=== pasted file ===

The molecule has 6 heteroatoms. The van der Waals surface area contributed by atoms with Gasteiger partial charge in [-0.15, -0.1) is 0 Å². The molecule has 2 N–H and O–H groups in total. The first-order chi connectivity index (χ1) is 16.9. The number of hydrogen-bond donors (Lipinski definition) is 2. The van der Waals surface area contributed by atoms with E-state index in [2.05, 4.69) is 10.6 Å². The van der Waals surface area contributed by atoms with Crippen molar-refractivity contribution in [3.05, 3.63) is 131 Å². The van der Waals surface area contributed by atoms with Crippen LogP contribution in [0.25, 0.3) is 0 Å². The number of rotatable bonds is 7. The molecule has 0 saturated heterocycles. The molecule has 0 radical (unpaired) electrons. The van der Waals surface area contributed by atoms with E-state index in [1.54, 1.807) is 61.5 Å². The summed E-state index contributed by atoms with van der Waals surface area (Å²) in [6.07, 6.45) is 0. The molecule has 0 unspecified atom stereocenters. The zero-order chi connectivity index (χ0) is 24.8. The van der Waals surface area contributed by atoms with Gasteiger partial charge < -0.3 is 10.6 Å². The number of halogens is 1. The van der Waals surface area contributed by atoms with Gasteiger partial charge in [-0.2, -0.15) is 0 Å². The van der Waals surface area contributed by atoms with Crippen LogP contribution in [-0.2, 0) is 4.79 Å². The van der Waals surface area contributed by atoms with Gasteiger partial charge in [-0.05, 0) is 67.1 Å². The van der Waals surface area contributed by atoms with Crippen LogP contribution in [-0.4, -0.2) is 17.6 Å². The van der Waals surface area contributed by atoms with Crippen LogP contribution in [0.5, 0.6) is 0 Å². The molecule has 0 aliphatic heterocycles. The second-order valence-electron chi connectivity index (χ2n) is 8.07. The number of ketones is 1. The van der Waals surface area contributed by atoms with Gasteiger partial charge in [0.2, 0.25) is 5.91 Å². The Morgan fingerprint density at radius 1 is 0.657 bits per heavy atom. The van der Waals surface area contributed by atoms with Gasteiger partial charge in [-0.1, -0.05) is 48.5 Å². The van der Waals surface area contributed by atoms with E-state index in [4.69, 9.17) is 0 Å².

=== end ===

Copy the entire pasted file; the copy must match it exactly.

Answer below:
The molecule has 6 heteroatoms. The van der Waals surface area contributed by atoms with Gasteiger partial charge in [-0.15, -0.1) is 0 Å². The molecule has 2 N–H and O–H groups in total. The first-order chi connectivity index (χ1) is 16.9. The number of hydrogen-bond donors (Lipinski definition) is 2. The van der Waals surface area contributed by atoms with E-state index in [2.05, 4.69) is 10.6 Å². The van der Waals surface area contributed by atoms with Crippen molar-refractivity contribution in [3.05, 3.63) is 131 Å². The van der Waals surface area contributed by atoms with Crippen LogP contribution in [0.25, 0.3) is 0 Å². The number of rotatable bonds is 7. The molecule has 0 saturated heterocycles. The molecule has 0 radical (unpaired) electrons. The van der Waals surface area contributed by atoms with E-state index in [1.54, 1.807) is 61.5 Å². The summed E-state index contributed by atoms with van der Waals surface area (Å²) in [6.07, 6.45) is 0. The molecule has 0 unspecified atom stereocenters. The zero-order chi connectivity index (χ0) is 24.8. The van der Waals surface area contributed by atoms with Gasteiger partial charge < -0.3 is 10.6 Å². The number of halogens is 1. The van der Waals surface area contributed by atoms with Gasteiger partial charge in [-0.2, -0.15) is 0 Å². The van der Waals surface area contributed by atoms with Crippen LogP contribution in [-0.2, 0) is 4.79 Å². The van der Waals surface area contributed by atoms with Gasteiger partial charge in [-0.05, 0) is 67.1 Å². The van der Waals surface area contributed by atoms with Crippen LogP contribution in [-0.4, -0.2) is 17.6 Å². The van der Waals surface area contributed by atoms with Crippen LogP contribution in [0.5, 0.6) is 0 Å². The molecule has 0 aliphatic heterocycles. The second-order valence-electron chi connectivity index (χ2n) is 8.07. The number of ketones is 1. The van der Waals surface area contributed by atoms with Gasteiger partial charge in [0.2, 0.25) is 5.91 Å². The Morgan fingerprint density at radius 1 is 0.657 bits per heavy atom. The van der Waals surface area contributed by atoms with Gasteiger partial charge in [-0.1, -0.05) is 48.5 Å². The van der Waals surface area contributed by atoms with E-state index in [4.69, 9.17) is 0 Å².